The Rural Cemetery Vision Becomes Reality
The vision of Mount Auburn’s founders was to create an attractive and consoling garden for interment of the dead. Several locations were considered – including sites in Brookline and Boston – when a group of men led by Jacob Bigelow set out to find a suitable tract of land for the enterprise 180 years ago.
Quite serendipitously, George W. Brimmer, a college friend of Bigelow, purchased a piece of land between Cambridge and Watertown known as “Stone’s Woods,” or “Sweet Auburn,” by the local college students, with the aim of preserving it around this same time.
The property seemed like an ideal setting for the creation of a rural cemetery, as it incorporated rolling hills and forest in a tranquil setting on the outskirts of town. Perhaps not least notably, Brimmer himself was willing to part with the land for the creation of such an endeavor.
Just a few years earlier, in 1829, the Massachusetts Horticultural Society was incorporated and Bigelow hoped that the backing of this young and respected organization might make the idea of creating such a landscape more popular to the community. A committee was formed and Bigelow wrote,
“On the eighth of June, 1831…it was voted expedient to purchase the estate offered by Mr. Brimmer, containing about seventy-two acres, – at six thousand dollars, in behalf of the Horticultural Society, as soon as one hundred subscribers for cemetery lots, at sixty dollars each, should be obtained.” (History of Mount Auburn Cemetery, 7).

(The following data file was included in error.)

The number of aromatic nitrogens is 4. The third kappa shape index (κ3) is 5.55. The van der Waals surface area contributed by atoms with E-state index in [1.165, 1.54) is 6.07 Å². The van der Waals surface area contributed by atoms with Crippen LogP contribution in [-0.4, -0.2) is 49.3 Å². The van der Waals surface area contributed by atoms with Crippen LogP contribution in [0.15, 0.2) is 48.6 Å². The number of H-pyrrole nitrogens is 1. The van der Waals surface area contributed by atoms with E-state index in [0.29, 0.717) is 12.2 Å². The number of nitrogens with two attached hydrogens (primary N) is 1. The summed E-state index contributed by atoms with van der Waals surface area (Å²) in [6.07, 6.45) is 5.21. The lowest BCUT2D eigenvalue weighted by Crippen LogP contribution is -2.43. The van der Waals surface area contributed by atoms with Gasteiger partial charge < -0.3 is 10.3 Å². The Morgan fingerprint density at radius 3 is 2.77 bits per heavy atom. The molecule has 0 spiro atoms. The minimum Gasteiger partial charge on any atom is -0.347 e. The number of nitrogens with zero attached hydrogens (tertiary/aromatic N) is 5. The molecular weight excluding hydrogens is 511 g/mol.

The seventy-two acres purchased from George Brimmer for the purpose of a cemetery was commonly known to locals and Harvard students by the name of “Sweet Auburn.” This land on the road from Cambridge to Watertown was selected by the Massachusetts Horticulture Society Cemetery committee due to its “scenery and natural advantages.” Mount Auburn President and Supreme Court Justice Joseph Story later commented at the consecration that “The natural features of Mount Auburn are incomparable for the purpose to which is now sacred.”
For years the wooded land and rolling landscape was used by students as a retreat from the city. Those same students named the area “Sweet Auburn” after the fictitious town in Oliver Goldsmith’s 1770 poem “The Deserted Village.” When deciding what to call the cemetery, the founders chose “Mount Auburn” as a simple name change from what most already called the land.
By August of 1831, the founders of Mount Auburn had succeeded in selling 100 lots, the requisite for the Cemetery to become a reality. A board of managers was chosen that included Justice Joseph Story, Henry A. S. Dearborn, Dr. Jacob Bigelow, Edward Everett, George Brimmer, and others. A subcommittee was then appointed to acquire an accurate topographical survey of Mount Auburn and to report a plan for laying it out into lots and avenues. They employed Mr. Alexander Wadworth, Civil Engineer, to complete the task.
The Consecration of Mount Auburn took place on September 24, 1831.
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